At first they could not understand how the son managed to learn English with a British accent, but I quickly realized what happened.

“All that he then said, he learned from “Dora” and “Diego””, she laughs and calls the cartoons “Dora the Explorer” and”Go Diego Go”.

“I certainly talked to an awful lot of strange”

It is obvious that the knowledge of the language is important for understanding culture.

“You become closer to people if you speak their language. This is exactly what I wanted: to understand the country. I was in Russia three or four times, but not for several months. This time I began to see the country and culture completely different,” she admits.

But learning Russian was difficult.

“You know that I spoke Russian rather strange. In theatrical the dining room, I mostly eat hard boiled eggs and soup. Learned to order this in Russian,” she says.

However, it turned out that she learned to enjoy not quite right.

“The word “eggs” in Russian sounds almost the same as the Russian word for baller (testicles). So I for many weeks booked in the dining room (male) testicles. And that was not all: I insisted that they should be cooked hard boiled. Finally one of my colleagues took pity on me and said, “You have a few weeks to order in the dining room of the male hard-boiled eggs,” she says and laughs sincerely.

“I actually talked a lot strange. Fortunately, people think it’s funny when foreigners speak properly. Neither I nor Morten (Borgersen, Director — approx. Sib.) could not know whether what we say, so there were a few people who helped us and had to correct if we made mistakes. It was like some kind of extreme sport,” he continues Mouse.

“Seven I”

Gradually to speak the language became easier, especially the attention of Mauseth attracted one word.

“The word familie in Russian sounds like “family”. I was told that the word means “seven I” To be that family, we have to have two parents and two grandparents. Don’t need no brothers, no sisters, no aunts, no uncles, you need seven of you to become a. I just fell in love with this word.”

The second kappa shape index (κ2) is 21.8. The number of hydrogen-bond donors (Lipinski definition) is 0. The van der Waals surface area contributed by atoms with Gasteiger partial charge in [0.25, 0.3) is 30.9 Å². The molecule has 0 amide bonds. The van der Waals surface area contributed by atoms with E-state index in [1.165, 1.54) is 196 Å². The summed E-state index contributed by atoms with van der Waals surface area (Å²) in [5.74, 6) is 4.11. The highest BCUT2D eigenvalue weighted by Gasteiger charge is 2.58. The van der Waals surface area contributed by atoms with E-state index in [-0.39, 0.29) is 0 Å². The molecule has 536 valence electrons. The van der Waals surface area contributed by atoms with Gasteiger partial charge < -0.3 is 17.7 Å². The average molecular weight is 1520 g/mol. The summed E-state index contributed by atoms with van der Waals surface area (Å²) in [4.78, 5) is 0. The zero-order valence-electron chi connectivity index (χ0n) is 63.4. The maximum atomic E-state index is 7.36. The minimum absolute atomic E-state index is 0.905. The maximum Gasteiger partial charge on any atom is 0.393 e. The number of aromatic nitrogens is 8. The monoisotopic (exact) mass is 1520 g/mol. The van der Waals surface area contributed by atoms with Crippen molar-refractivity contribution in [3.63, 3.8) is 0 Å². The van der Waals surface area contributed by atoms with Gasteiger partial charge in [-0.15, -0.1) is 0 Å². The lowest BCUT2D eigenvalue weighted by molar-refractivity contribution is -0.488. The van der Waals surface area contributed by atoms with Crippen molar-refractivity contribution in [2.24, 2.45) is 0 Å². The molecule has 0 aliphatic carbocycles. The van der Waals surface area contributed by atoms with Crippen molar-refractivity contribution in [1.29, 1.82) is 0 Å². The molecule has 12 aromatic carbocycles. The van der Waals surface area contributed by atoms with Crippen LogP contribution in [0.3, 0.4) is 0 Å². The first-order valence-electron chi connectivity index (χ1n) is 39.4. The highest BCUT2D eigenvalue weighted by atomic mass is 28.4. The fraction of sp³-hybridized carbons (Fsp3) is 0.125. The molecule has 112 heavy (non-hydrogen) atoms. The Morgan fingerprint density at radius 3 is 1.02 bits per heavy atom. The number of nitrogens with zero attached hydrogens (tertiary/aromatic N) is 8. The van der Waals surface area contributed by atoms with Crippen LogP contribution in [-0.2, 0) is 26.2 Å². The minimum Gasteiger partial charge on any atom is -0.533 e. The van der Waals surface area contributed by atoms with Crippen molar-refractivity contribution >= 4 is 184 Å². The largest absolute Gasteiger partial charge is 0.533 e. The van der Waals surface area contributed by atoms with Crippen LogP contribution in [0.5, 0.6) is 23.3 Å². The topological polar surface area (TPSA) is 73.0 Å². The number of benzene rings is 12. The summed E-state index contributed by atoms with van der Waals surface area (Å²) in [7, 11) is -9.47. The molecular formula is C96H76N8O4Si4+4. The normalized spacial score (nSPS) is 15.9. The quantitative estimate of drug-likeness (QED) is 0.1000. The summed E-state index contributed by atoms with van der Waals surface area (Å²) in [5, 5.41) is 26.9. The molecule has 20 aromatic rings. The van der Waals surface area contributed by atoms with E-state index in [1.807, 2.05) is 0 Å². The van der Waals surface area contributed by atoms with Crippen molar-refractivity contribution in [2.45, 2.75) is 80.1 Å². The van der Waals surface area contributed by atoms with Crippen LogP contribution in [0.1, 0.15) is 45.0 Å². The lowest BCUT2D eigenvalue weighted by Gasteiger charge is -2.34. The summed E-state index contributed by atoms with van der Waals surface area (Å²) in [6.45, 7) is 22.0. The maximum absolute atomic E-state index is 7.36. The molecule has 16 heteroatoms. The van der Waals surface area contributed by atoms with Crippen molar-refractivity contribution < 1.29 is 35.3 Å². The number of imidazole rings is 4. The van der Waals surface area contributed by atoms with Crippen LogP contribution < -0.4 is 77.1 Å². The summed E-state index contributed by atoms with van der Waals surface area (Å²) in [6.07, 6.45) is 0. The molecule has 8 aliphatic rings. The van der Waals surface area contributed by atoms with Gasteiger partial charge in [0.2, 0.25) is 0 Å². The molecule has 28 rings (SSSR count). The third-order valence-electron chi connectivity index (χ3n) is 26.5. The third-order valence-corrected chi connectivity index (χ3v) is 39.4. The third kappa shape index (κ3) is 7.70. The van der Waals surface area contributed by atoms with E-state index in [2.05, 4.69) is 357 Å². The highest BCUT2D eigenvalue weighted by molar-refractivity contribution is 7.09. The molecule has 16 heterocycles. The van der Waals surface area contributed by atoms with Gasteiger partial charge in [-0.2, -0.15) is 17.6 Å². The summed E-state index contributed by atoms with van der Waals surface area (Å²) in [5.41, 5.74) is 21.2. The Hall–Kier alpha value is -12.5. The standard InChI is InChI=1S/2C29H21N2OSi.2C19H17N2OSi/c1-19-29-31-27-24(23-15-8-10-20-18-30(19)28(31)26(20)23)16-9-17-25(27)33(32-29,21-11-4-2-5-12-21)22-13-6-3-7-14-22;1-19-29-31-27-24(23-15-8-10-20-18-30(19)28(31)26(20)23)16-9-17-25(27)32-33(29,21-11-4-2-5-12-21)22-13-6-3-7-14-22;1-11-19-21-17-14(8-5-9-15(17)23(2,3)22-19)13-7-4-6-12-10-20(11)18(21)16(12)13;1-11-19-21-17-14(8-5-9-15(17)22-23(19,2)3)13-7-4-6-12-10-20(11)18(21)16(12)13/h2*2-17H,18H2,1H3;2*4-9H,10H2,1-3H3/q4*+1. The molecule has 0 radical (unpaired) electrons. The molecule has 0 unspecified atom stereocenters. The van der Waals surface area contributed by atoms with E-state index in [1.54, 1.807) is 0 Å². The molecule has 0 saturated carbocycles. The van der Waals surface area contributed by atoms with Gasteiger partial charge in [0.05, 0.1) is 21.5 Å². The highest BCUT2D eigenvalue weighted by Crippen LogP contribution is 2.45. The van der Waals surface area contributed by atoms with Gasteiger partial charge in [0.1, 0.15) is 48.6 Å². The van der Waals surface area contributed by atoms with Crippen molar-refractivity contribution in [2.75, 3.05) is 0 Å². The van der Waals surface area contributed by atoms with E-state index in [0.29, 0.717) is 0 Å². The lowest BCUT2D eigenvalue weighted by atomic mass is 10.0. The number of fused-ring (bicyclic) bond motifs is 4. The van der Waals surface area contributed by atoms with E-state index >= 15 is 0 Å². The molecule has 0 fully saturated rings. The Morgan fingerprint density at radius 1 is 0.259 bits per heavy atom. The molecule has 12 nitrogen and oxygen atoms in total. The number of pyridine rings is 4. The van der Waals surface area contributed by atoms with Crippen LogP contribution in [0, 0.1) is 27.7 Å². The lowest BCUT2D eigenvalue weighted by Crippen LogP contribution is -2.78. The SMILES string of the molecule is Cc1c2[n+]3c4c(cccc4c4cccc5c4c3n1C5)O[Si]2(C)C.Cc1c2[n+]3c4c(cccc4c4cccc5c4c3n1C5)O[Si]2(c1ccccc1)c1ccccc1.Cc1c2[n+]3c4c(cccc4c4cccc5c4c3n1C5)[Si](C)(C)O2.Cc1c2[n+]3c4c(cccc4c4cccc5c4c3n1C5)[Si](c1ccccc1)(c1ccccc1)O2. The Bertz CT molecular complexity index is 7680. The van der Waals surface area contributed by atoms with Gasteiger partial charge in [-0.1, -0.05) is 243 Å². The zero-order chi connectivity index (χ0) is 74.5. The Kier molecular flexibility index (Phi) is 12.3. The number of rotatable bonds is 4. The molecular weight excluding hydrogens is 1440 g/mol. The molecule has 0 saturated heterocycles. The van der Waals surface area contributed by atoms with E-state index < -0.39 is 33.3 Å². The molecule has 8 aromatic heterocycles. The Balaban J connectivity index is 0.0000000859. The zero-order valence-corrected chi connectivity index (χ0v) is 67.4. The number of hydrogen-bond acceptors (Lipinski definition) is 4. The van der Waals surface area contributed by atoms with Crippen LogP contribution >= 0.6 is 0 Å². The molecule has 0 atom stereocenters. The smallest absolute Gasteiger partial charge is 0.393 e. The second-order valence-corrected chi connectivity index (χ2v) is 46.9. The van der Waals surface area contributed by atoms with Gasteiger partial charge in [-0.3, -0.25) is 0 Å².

No one doubts that Mouse beautiful language hearing. She speaks seven languages and understands even more.

“I’m not afraid to say, the enthusiasm I have. I learned Italian for a year, but my friends still smirk when I’m talking about. When I say that I don’t remember the word that I need, I just quickly look for something that sounds logical,” she says and laughs.

“Yes. I’m so, I’m terribly curious. It was one of the reasons why I agreed to it,” she says.

A terrible example for mothers and women

History and character of Anna Karenina captured her. And because she is a mother, she believes that to get used to the Anna’s fate was a hard one.

“Anna Karenina gives birth to two children, she leaves two children without a mother. She was an orphan as Fat. I ask trying to figure out: who was she? Who was she to children? And she is a terrible example of a mother and woman. Why couldn’t she become a better mother?” — asks Mouse.

“It’s so interesting to ask the question about why she left the children,” she adds.

She thinks that many of the sufferings of Anne come from the personality of Tolstoy.

“Tolstoy was not a divorce, but he first lost his mother, then father, then grandparents… All who could take care of him, died,” she says.

She visited the Tolstoy estate

“I visited the estate of Tolstoy, Yasnaya Polyana, met with his relatives. He has no headstone — he wanted to be buried in the forest where he could find “green stick,” she says and continues the story.

“The tale told to him by his brother, that if you find absolutely green stick, all will become friends, no one will die, the world will have peace. It is here that we meet Tolstoy-a humanist. He wanted to be buried here and disappear, did not want any monument or honor”.

Lived like a true Russian

When they arrived in Vladivostok, Mouse decided that he wants to live like an ordinary Russian.

“First, we have provided a large luxury house in the city because I was “star from Norway, who will play Anna Karenina”… But I said I don’t want to live there. I wanted to live where people live. And we were given an apartment in a typical East European apartment block, with light bulbs that burned not always, flapping from the wind by the door, the smell of cabbage, boiled cabbage and porridge,” she recalls.

Although this life was hardly luxurious, the family in the apartment liked.

“It was a completely normal apartment, we made it his own. We lived there for three months,” she says.

A lot of work

In the theatre actors took it well.

“Been good to me, it was like a big family. As you walk, once you feel the same atmosphere as in the National theatre, and the Norwegian theatres. But it was more old-fashioned — all written by hand, they didn’t have the Internet. And even in the theater had a lot more employees,” she says.